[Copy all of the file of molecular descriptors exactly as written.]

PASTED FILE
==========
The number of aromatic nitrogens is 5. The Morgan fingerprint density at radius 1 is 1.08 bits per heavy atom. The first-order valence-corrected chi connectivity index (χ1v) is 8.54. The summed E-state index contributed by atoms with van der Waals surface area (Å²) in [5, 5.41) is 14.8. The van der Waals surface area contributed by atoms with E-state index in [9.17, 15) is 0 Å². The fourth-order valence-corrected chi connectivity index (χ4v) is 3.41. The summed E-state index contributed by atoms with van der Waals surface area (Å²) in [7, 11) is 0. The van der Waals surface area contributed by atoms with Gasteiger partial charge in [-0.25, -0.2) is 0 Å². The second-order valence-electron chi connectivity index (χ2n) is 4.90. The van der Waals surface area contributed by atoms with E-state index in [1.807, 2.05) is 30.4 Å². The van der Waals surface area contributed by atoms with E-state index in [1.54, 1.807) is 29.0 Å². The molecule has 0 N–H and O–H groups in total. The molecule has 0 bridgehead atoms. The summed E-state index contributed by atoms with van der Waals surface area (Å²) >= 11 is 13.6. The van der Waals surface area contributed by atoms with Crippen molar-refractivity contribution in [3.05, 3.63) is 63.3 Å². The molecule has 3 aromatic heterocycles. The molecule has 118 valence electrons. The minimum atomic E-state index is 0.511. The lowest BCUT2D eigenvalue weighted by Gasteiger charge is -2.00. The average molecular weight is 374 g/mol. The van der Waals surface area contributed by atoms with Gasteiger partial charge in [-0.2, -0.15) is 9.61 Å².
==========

The number of aromatic nitrogens is 5. The Morgan fingerprint density at radius 1 is 1.08 bits per heavy atom. The first-order valence-corrected chi connectivity index (χ1v) is 8.54. The summed E-state index contributed by atoms with van der Waals surface area (Å²) in [5, 5.41) is 14.8. The van der Waals surface area contributed by atoms with E-state index in [9.17, 15) is 0 Å². The fourth-order valence-corrected chi connectivity index (χ4v) is 3.41. The summed E-state index contributed by atoms with van der Waals surface area (Å²) in [7, 11) is 0. The van der Waals surface area contributed by atoms with Gasteiger partial charge in [-0.25, -0.2) is 0 Å². The second-order valence-electron chi connectivity index (χ2n) is 4.90. The van der Waals surface area contributed by atoms with E-state index in [1.807, 2.05) is 30.4 Å². The van der Waals surface area contributed by atoms with E-state index in [1.54, 1.807) is 29.0 Å². The molecule has 0 N–H and O–H groups in total. The molecule has 0 bridgehead atoms. The summed E-state index contributed by atoms with van der Waals surface area (Å²) >= 11 is 13.6. The van der Waals surface area contributed by atoms with Crippen molar-refractivity contribution in [3.05, 3.63) is 63.3 Å². The molecule has 3 aromatic heterocycles. The molecule has 118 valence electrons. The minimum atomic E-state index is 0.511. The lowest BCUT2D eigenvalue weighted by Gasteiger charge is -2.00. The average molecular weight is 374 g/mol. The van der Waals surface area contributed by atoms with Gasteiger partial charge in [-0.2, -0.15) is 9.61 Å².